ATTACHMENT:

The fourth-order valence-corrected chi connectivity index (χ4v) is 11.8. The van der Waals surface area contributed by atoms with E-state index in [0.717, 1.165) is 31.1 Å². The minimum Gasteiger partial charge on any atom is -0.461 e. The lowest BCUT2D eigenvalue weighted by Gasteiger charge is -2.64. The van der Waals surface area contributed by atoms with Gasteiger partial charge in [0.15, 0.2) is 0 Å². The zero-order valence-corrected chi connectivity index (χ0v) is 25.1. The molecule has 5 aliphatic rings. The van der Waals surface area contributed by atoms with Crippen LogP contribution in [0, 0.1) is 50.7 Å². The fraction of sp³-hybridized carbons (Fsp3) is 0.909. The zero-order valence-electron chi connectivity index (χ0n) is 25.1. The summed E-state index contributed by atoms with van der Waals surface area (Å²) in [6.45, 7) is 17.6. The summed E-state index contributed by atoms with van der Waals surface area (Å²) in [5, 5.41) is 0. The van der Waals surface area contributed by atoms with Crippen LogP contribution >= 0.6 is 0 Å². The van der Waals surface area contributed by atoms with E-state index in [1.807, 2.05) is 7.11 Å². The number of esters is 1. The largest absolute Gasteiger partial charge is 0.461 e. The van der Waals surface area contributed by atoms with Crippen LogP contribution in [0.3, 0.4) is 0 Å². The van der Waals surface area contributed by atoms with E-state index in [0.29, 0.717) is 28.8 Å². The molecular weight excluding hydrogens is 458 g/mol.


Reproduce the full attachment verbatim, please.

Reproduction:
The fourth-order valence-corrected chi connectivity index (χ4v) is 11.8. The van der Waals surface area contributed by atoms with E-state index in [0.717, 1.165) is 31.1 Å². The minimum Gasteiger partial charge on any atom is -0.461 e. The lowest BCUT2D eigenvalue weighted by Gasteiger charge is -2.64. The van der Waals surface area contributed by atoms with Gasteiger partial charge in [0.15, 0.2) is 0 Å². The zero-order valence-corrected chi connectivity index (χ0v) is 25.1. The molecule has 5 aliphatic rings. The van der Waals surface area contributed by atoms with Crippen LogP contribution in [0, 0.1) is 50.7 Å². The fraction of sp³-hybridized carbons (Fsp3) is 0.909. The zero-order valence-electron chi connectivity index (χ0n) is 25.1. The summed E-state index contributed by atoms with van der Waals surface area (Å²) in [6.45, 7) is 17.6. The summed E-state index contributed by atoms with van der Waals surface area (Å²) in [5, 5.41) is 0. The van der Waals surface area contributed by atoms with Crippen LogP contribution >= 0.6 is 0 Å². The van der Waals surface area contributed by atoms with E-state index in [1.807, 2.05) is 7.11 Å². The number of esters is 1. The largest absolute Gasteiger partial charge is 0.461 e. The van der Waals surface area contributed by atoms with Crippen LogP contribution in [0.3, 0.4) is 0 Å². The van der Waals surface area contributed by atoms with E-state index in [0.29, 0.717) is 28.8 Å². The molecular weight excluding hydrogens is 458 g/mol.